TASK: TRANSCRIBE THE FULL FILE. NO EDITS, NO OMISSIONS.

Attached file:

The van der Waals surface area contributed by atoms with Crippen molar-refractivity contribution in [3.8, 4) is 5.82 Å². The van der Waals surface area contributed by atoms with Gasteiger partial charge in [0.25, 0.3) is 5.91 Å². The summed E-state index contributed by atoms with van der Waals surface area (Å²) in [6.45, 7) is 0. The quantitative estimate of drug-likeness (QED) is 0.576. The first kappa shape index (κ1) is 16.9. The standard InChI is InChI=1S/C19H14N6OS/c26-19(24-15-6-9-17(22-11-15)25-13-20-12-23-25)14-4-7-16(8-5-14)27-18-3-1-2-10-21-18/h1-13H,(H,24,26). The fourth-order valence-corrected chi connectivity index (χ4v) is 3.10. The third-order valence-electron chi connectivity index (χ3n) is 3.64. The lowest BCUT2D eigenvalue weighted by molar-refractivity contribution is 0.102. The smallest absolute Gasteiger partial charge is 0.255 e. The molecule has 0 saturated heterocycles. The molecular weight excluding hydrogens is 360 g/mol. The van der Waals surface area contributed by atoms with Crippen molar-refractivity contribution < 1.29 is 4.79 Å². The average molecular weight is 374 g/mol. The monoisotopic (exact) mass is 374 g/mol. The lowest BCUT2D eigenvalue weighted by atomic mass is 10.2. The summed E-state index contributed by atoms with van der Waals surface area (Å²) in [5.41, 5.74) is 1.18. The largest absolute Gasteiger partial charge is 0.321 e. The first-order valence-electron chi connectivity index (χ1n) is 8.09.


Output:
The van der Waals surface area contributed by atoms with Crippen molar-refractivity contribution in [3.8, 4) is 5.82 Å². The van der Waals surface area contributed by atoms with Gasteiger partial charge in [0.25, 0.3) is 5.91 Å². The summed E-state index contributed by atoms with van der Waals surface area (Å²) in [6.45, 7) is 0. The quantitative estimate of drug-likeness (QED) is 0.576. The first kappa shape index (κ1) is 16.9. The standard InChI is InChI=1S/C19H14N6OS/c26-19(24-15-6-9-17(22-11-15)25-13-20-12-23-25)14-4-7-16(8-5-14)27-18-3-1-2-10-21-18/h1-13H,(H,24,26). The fourth-order valence-corrected chi connectivity index (χ4v) is 3.10. The third-order valence-electron chi connectivity index (χ3n) is 3.64. The lowest BCUT2D eigenvalue weighted by molar-refractivity contribution is 0.102. The smallest absolute Gasteiger partial charge is 0.255 e. The molecule has 0 saturated heterocycles. The molecular weight excluding hydrogens is 360 g/mol. The van der Waals surface area contributed by atoms with Crippen molar-refractivity contribution < 1.29 is 4.79 Å². The average molecular weight is 374 g/mol. The monoisotopic (exact) mass is 374 g/mol. The lowest BCUT2D eigenvalue weighted by atomic mass is 10.2. The summed E-state index contributed by atoms with van der Waals surface area (Å²) in [5.41, 5.74) is 1.18. The largest absolute Gasteiger partial charge is 0.321 e. The first-order valence-electron chi connectivity index (χ1n) is 8.09.